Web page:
Although OECD figures indicate that Australian meat-eating levels are among the highest globally (OECD, 2019b), Australian meat-eating practices—shaped by a broader array of shifting conventions, systems and social infrastructures (Spurling et al., 2013)—are also changing. To this point, Daly (2020) claims that Australian meat-eating practices are in flux. Changing tastes and the manner in which Australians are engaged in “acts of consuming, sensing, choosing, or deciding” signifies an evolution in eating practices (Daly, 2020, p. 242).

Furthermore, a practice may change over time with larger societal changes as each practice is shaped by a broader realm of infrastructures, technologies, and society (Giddens, 1984). In relation to Australian meat-eating practices, changes in political policy (Wahlqvist, 2002) and the advent of globalization (Pickering, 2001) have been fundamental in encouraging exposure to new eating practices. In addition, the departure away from rigid gender-based norms (James, 2010) appears to have further contributed to dietary change. Over subsequent decades, there have also been rising levels of environmental (Grunert et al., 2014), health (Caldwell, 2019) and animal welfare concerns (Szmigin et al., 2009). Furthermore, the media—as the material conduit of information on meat eating (Munro, 2015) and farming practices (Sinclair et al., 2018)—has also played a significant role. This has been further enabled by access to new technological materials (Fuentes and Sörum, 2019) that have encouraged new competences, and hence, new eating practices.

Although participants in our study had reduced their previously high levels of red meat consumption, they largely turned to other types of meats that they considered healthier and more ethical, rather than reducing their total meat consumption. Thus, more broadly, it seems that meat-based materials still continue to maintain a significant presence within the Australian diet. While many expressed interest in wanting to adopt more plant-based foods, they identified several challenges that made further evolution of their eating practices difficult. These included difficulties in accessing certain plant-based material elements, perceived lack of competence in preparing palatable plant-based meals, and negative meanings associated with the nutritional adequacy of plant-based foods. While every element had more or less equal weighting, connections between certain elements emerged as more frequent depending on the context (Schatzki, 2012).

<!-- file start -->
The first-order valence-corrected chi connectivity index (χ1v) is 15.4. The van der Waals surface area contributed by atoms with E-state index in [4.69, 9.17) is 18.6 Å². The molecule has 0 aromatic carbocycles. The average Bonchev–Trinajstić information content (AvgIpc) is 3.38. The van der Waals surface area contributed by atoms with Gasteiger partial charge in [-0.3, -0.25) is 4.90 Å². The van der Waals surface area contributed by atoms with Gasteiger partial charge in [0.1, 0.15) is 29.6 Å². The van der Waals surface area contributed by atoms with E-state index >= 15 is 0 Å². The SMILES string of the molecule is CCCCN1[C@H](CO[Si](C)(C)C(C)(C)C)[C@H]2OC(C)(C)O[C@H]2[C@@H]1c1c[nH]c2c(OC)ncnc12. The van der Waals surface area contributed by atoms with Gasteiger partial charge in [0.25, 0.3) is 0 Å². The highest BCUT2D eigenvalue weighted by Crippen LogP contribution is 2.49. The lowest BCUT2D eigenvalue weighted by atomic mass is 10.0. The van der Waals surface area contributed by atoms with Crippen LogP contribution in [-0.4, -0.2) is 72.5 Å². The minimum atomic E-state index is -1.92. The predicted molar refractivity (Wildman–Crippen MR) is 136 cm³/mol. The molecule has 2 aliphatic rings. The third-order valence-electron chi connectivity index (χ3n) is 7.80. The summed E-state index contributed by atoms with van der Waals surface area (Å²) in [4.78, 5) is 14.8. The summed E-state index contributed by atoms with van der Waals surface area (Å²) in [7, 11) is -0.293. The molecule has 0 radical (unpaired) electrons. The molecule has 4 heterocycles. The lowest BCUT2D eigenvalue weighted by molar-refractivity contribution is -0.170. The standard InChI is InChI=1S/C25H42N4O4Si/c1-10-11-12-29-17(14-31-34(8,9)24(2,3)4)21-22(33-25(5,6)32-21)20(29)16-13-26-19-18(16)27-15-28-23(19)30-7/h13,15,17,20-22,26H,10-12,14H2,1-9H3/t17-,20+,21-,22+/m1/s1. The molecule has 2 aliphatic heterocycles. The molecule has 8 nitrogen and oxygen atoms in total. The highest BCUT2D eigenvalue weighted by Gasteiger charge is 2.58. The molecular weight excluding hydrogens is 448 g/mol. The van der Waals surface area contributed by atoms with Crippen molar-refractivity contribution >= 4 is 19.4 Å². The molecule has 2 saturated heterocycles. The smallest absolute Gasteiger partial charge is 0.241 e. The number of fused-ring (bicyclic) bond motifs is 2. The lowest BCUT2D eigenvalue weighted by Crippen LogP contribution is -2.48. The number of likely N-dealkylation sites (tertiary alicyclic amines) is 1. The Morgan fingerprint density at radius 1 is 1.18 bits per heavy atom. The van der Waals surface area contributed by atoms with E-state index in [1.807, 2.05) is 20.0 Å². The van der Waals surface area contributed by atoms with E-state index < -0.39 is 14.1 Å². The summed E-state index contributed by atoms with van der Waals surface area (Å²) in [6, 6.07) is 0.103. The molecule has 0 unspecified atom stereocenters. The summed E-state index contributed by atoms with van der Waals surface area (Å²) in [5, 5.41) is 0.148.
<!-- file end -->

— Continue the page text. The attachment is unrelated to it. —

In addition, there was the unappealing sensory experience associated with plant-based meats. While meat eating incorporates various material elements, meanings, and competences, previous work highlights that the sensory enjoyment of meat is also dependent on the context and experience associated with it (Gibson, 2006). This is because “perceptual sensitivity is learnt and…Each sense is not only physically grounded but also its use is culturally defined” (Rodaway, 1994, p. 22). Furthermore, conventions and philosophies such as carnism (Joy, 2010) as well as traditional notions of masculinity (Adams, 2015), both of which encourage the consumption of animals, were also noted in our study. In this regard, meaning associated with meat and meat-eating—i.e., the collectively agreed-upon norms and conventions that underpin practices (Strengers, 2010)—were also key barriers to the greater adoption of plant-based foods.


One of the key limitations of qualitative studies, in general, is that the findings may not be representative of the attitudes and behaviors of the broader population of interest (D’Alessandro et al., 2017). However, as highlighted previously, the aim of this study was not to provide numerical representativity but to understand meaning making (Charmaz, 2000). This required going beyond the explicitly stated data and focusing on tacit meanings about values, beliefs, and ideologies (Charmaz, 1996, 2006; Charmaz and Bryant, 2008) as part of exploring meat eating practices in Australia.

Future studies on meat eating practices may need to explore differences across various Australian subgroups. For one, researchers may wish to delve into differences across men and women given the latter are more likely to be semi-vegetarians (Worsley and Lea, 2008; Derbyshire, 2017). Furthermore, younger Australians are more likely to demonstrate greater concern about the environmental impacts of meat eating (Lea and Worsley, 2002, 2003) and people with higher levels of education have also been found to be more receptive to alternative dietary practices (Lea et al., 2006). Differences across urban and rural Australia may also need to be considered, given previous findings that urban Australians report feeling more conflicted about meat consumption (Bray et al., 2016). In addition, factors such as family influences and differences in lifestyles (Lea and Worsley, 2001, 2003) may also need to be explored further.